Posted by Neil Paine on April 16, 2009
Coach: Mike Brown
Last NBA Title: None
5-Year Playoff Record: Won 5 Series, Lost 3, 1 Final, 0 Titles
Championship Odds: 41.2%
Key Question: Is this the year they overcome the "one-man show" perception?
Regular Season: Bolstered by the addition of Mo Williams and an historic season by LeBron James, the Cavs went from being a decent Eastern Conference team to the best squad in the entire NBA. They jumped out to an impressive 40-11 record before the All-Star break, and really turned it on down the stretch, playing .860+ ball since mid-February. During the regular season, Cleveland lost just twice at home, coming within one game of tying the '86 Celtics' mark for the NBA's best-ever home record.
Prime-Time Players: 1. LeBron James. The fortunes of the entire franchise have rested on James' shoulders since the day he was drafted, and he has flourished under that pressure. He's the game's best player right now, and has proved himself to be more than a capable playoff performer (just ask the Wizards). Look for him to be the engine that drives a Cleveland to a deep playoff run.
2. Mo Williams. In his first season in Cleveland, Williams finally offered LeBron a strong second option, and the results in the win column were undeniable. His ability to knock down jumpers and keep defenses from devoting 100% of their energy to stopping James is going to be one of the key factors for the Cavs as they mount their playoff charge.
3. Delonte West. West had his best season as a pro in 2009, despite battling through a variety of injuries. When he's healthy, he can do a little bit of everything for this team -- especially on defense, where he's been a big reason why the Cavs have the 3rd-best D in the land.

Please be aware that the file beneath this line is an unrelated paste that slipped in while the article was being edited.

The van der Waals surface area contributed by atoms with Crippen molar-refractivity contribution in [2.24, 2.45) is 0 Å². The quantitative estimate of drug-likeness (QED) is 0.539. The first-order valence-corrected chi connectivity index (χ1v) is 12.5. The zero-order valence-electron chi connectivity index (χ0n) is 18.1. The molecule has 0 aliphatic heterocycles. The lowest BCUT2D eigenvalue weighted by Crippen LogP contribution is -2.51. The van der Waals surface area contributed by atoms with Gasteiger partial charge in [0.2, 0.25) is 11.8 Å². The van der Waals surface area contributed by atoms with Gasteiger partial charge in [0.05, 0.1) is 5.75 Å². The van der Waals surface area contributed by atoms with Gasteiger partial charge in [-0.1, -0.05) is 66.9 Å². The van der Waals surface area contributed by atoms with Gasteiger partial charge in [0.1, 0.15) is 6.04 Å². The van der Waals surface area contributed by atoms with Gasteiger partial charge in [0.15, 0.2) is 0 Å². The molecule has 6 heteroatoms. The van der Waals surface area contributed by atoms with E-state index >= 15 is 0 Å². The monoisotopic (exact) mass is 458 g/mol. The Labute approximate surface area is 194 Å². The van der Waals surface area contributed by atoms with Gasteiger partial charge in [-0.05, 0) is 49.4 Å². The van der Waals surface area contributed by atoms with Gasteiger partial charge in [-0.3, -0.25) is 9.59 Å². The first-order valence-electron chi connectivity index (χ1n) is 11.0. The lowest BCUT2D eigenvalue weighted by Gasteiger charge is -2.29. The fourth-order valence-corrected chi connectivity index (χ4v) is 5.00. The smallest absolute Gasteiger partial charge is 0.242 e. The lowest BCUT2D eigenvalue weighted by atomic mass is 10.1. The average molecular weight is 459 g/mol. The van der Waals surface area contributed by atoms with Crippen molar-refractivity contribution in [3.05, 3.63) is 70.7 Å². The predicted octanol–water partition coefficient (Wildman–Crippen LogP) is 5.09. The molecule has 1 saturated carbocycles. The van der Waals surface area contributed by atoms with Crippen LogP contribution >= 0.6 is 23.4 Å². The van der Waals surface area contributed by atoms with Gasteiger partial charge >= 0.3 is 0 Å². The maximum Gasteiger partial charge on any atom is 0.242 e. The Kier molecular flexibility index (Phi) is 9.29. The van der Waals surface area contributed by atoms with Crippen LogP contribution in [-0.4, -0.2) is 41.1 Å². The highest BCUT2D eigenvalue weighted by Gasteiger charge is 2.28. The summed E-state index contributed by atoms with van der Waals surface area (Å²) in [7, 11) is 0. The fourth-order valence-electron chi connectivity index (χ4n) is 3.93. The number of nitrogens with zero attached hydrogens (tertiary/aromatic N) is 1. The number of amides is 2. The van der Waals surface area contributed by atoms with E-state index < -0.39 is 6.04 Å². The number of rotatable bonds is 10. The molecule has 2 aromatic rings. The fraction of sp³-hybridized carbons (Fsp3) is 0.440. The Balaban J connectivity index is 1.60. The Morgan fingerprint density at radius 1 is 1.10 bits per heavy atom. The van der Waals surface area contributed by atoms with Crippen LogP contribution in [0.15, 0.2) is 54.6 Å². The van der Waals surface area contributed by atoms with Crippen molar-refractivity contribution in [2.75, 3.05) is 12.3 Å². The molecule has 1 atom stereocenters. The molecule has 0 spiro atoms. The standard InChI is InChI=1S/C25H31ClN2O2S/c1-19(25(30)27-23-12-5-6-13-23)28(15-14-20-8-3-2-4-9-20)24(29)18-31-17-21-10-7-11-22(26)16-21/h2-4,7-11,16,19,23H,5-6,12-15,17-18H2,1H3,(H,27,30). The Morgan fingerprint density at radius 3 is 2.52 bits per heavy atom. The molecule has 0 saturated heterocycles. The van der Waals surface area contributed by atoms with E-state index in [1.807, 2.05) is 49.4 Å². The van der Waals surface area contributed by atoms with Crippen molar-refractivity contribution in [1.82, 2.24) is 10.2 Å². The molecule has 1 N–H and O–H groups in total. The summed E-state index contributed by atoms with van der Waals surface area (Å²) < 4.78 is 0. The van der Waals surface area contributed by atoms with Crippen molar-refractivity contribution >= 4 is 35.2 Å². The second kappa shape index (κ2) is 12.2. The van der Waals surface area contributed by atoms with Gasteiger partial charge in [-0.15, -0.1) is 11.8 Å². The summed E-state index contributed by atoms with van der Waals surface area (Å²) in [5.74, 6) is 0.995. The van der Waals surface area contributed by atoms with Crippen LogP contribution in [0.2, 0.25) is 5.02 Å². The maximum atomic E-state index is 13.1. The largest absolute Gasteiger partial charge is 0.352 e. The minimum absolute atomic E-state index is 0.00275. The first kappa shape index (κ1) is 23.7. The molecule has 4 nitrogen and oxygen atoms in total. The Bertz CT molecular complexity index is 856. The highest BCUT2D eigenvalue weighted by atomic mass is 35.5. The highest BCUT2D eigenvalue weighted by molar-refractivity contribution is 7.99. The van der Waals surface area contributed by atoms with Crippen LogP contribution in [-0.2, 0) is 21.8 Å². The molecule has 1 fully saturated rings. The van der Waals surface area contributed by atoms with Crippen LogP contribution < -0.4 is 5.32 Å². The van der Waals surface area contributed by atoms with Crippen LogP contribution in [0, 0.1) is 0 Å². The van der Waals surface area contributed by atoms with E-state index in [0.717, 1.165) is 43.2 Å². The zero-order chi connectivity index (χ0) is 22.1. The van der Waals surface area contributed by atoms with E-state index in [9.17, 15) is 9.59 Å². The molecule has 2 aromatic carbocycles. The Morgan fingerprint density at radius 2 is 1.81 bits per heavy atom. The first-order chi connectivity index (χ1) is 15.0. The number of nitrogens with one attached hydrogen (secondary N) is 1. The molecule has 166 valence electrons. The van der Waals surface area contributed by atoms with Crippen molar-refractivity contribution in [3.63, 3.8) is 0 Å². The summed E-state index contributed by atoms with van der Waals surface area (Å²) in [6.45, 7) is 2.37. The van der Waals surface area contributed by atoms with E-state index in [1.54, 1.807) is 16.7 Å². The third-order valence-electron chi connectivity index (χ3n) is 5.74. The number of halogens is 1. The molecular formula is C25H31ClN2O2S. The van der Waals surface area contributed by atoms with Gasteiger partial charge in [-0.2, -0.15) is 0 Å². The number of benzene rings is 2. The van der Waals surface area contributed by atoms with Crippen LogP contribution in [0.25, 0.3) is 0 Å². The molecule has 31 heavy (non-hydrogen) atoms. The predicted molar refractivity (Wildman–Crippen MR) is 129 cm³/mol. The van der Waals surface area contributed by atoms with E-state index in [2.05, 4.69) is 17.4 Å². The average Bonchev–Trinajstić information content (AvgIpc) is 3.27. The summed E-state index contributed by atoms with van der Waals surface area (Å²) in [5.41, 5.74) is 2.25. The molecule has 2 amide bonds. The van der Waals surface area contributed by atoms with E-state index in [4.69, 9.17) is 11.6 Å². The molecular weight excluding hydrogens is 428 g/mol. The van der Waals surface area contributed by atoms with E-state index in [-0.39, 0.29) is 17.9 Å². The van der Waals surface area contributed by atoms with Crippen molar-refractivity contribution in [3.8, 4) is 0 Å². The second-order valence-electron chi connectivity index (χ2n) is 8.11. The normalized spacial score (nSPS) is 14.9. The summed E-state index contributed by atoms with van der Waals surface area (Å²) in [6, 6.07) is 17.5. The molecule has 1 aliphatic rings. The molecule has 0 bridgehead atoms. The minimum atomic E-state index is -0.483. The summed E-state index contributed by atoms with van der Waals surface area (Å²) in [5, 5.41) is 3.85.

But don't count on... Ben Wallace. Wallace has had a renaissance season this year, but he's also frequently been injured and has struggled with knee problems down the stretch. I wouldn't expect a lot out of the creaky 34-year-old during what should be a long and arduous playoff run.
Why they can win: They have the league's best player, its most balanced team, and a deep roster that looks tailor-made for the playoffs (the formula: surround a superstar with role players who can make shots when called upon). They also have the experience of the 2007 Finals run to fall back on. Simply put, this was the best team in the NBA during the regular season.
Why they can't win: James can still be contained to some degree if you force him to be a jump shooter, so you can bet teams like Boston, Orlando, and L.A. are going to make LBJ prove he can knock down Js before acquiescing to The King.
X-Factor: Home court advantage. Cleveland's got it in spades, and until someone proves they can beat the Cavs on the road, they will be the favorites to win it all.
|Cavs vs.||Off.||Def.||Reb.||Coach||Exp.||The Skinny||Prediction|
|Atlanta||X||X||X||X||X||Hawks a poor man's Cavs & it shows||Cavs in 5|
|Boston||X||Push||Push||Could come down to home-court advantage||Cavs in 7|
|Chicago||X||X||X||X||X||Cleveland has every advantage here||Cavs in 4|
|Detroit||X||X||X||X||Detroit an aging shell of former selves... Cavs roll||Cavs in 4|
|Miami||X||X||X||X||X||Cavs better on paper, but Wade could defy odds||Cavs in 5|
|Orlando||X||Push||X||X||LBJ gives Cavs edge in defensive struggle||Cavs in 6|
|Philadelphia||X||X||X||X||No contest, Cleveland dominates at both ends||Cavs in 4|
(Key: "X" = Advantage; blank = disadvantage)